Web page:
Thursday, October 12, 2006

Yongsan: Techie's Paradise

During my stay in Seoul, I visited the Yongsan Station twice. This is a huge complex that houses a large subway station, mall, IMAX theater, and the famous electronics market. The area houses several buildings and blocks of sidewalk vendors.

Upon arrival in Seoul, my group gathered and then headed to the hostel where we dropped things off and cleaned up a bit. then, it was off to Yongsan for a late lunch and some electronics buying. The area of the electronics market that is attached the the mall is like nothing I have seen before. It was like a high-tech flea market. The large mutli-level floorspace was taken up by independent vendors selling their wares. Different shops had different specialties: household appliances (rice cookers, electric shavers, and hair dryers), consumer electronics (MP3 players, cameras, accessories), plasma TVs, GPS units, etc.

A couple people in our group needed digital cameras. So, while they browsed and haggled, I finally found my power converter. I needed a transformer that could take the 220 volatage electricity in Korea and turn it into the American style voltage of 110 that wouldn't fry my stuff. To my surprise, I easily found three different vendors with three different models. Not only did I find what I wanted, I was able to bargain hunt! The two people in my group got good deals on name brand cameras. Even the people that didn't buy anything marveled at some of the consumer electronics that won't be hitting the shelves in America for a year or more--everyone left happy.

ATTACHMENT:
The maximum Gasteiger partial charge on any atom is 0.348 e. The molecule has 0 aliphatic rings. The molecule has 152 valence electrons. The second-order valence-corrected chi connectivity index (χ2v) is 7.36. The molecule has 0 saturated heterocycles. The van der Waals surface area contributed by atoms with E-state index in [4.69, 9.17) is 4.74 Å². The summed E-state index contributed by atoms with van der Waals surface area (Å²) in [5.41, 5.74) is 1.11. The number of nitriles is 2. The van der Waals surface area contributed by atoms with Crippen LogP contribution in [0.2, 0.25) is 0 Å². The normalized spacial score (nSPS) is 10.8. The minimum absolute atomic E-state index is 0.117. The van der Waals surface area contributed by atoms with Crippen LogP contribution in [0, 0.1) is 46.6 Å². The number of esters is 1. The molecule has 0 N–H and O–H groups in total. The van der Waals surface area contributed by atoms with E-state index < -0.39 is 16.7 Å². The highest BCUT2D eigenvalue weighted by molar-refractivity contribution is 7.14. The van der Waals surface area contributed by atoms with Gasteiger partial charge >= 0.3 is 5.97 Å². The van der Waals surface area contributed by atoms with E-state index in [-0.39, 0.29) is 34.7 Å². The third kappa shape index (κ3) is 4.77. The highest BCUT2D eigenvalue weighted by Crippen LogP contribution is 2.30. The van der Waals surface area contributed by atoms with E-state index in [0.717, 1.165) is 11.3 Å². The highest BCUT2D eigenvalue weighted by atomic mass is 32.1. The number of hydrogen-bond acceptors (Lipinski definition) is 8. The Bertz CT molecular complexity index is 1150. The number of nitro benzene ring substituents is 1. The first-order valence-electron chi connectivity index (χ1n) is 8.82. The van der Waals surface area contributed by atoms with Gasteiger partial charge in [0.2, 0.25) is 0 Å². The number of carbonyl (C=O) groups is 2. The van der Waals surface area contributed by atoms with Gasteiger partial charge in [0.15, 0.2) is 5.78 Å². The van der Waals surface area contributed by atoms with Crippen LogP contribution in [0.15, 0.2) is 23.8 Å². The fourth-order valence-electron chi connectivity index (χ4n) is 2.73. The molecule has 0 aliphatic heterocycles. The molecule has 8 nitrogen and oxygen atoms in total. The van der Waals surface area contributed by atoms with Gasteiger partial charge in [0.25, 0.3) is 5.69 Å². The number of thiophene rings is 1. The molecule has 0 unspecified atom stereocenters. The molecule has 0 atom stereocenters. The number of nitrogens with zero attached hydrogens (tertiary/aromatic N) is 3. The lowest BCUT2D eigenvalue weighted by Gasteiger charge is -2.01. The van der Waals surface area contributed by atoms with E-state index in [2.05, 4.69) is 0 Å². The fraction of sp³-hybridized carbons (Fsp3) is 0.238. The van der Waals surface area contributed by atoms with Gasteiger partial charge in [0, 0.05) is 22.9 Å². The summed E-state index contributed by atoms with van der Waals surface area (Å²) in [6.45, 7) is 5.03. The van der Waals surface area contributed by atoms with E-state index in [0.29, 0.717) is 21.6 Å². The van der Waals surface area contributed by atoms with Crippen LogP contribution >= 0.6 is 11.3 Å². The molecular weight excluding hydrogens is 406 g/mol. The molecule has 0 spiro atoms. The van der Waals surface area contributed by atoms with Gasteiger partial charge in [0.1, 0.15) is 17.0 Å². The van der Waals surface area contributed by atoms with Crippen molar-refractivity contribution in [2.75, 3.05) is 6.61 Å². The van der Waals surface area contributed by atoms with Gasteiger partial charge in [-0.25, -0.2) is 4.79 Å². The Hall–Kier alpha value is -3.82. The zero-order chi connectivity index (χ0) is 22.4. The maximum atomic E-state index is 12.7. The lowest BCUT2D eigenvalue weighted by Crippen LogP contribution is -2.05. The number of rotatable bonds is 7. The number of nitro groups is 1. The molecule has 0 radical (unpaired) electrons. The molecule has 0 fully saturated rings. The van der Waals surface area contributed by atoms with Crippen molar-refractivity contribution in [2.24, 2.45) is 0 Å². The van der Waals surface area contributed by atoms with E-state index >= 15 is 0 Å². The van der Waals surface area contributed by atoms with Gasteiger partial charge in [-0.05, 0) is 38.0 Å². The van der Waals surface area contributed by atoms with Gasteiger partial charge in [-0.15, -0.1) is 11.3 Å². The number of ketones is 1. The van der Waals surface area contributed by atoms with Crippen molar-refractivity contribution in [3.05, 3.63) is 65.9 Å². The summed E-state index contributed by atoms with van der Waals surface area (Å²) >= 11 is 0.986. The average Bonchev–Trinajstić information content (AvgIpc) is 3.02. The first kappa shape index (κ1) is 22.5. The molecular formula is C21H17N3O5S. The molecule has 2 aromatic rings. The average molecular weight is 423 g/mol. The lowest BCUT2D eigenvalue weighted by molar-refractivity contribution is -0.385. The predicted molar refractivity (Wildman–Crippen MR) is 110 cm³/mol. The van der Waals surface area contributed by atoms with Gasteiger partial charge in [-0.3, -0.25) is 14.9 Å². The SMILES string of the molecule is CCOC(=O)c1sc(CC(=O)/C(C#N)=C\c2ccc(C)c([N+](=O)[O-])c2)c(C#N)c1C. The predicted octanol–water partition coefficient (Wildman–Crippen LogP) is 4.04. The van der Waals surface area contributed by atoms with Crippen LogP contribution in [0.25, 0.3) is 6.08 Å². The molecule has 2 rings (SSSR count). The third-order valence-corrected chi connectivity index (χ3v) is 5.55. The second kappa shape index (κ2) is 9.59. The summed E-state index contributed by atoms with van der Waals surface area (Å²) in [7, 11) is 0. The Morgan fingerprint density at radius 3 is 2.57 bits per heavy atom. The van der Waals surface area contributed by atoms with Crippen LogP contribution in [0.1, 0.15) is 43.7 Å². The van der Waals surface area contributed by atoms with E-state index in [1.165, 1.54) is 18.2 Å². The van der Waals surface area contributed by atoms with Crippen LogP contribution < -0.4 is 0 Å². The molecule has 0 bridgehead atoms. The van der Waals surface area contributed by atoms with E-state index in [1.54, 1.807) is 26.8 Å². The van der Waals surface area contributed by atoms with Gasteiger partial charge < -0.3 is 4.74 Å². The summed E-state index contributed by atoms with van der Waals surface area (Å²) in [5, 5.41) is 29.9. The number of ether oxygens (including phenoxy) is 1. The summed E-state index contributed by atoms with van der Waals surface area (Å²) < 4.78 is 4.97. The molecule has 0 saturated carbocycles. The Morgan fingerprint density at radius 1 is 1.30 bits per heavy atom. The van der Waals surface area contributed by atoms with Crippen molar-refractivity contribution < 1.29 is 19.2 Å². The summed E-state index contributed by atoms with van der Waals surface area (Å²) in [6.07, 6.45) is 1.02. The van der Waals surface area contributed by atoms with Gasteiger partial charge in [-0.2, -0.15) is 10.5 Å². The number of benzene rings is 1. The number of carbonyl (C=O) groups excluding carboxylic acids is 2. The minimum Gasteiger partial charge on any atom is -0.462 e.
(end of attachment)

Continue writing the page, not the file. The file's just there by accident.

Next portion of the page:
After I realized I left my memory card in my computer at Geoje, I returned to Yongsan. Even though many of the shops were closed because of the holiday, I was able to find a really good deal on a nicer, faster card. In fact, I did some price shopping after I got back, and found that I got a real bargain--a 1 gb XD picture card for W45,000 (about $45.) The same card will cost more of that before taxes.

In the outdoor area of Yongsan, my smaller travel group browsed the countless pirated movie displays. These movie pirates were really professional about their business. They had a case on display and kept a master copy in their mini offices in their tents. When someone buys a movie, they burn a copy right then and hand it over. Their selection included movies that had just been released in the US. That meant they were probably copies made from some guy with a camcorder in the theater. Every time I think of watching a pirated movie, I am reminded of the Seinfeld episode where Kramer and Jerry get involved in the pirated movie business in New York.

After looking a museums, palaces, and folk displays all week, it was nice to get a little glimpse into the future--at least the future of technology.

Yongsan Electronics Market

No comments:

Post a Comment

I appreciate comments. If you have a personal message to me, then e-mail would be best.

Related Posts Plugin for WordPress, Blogger...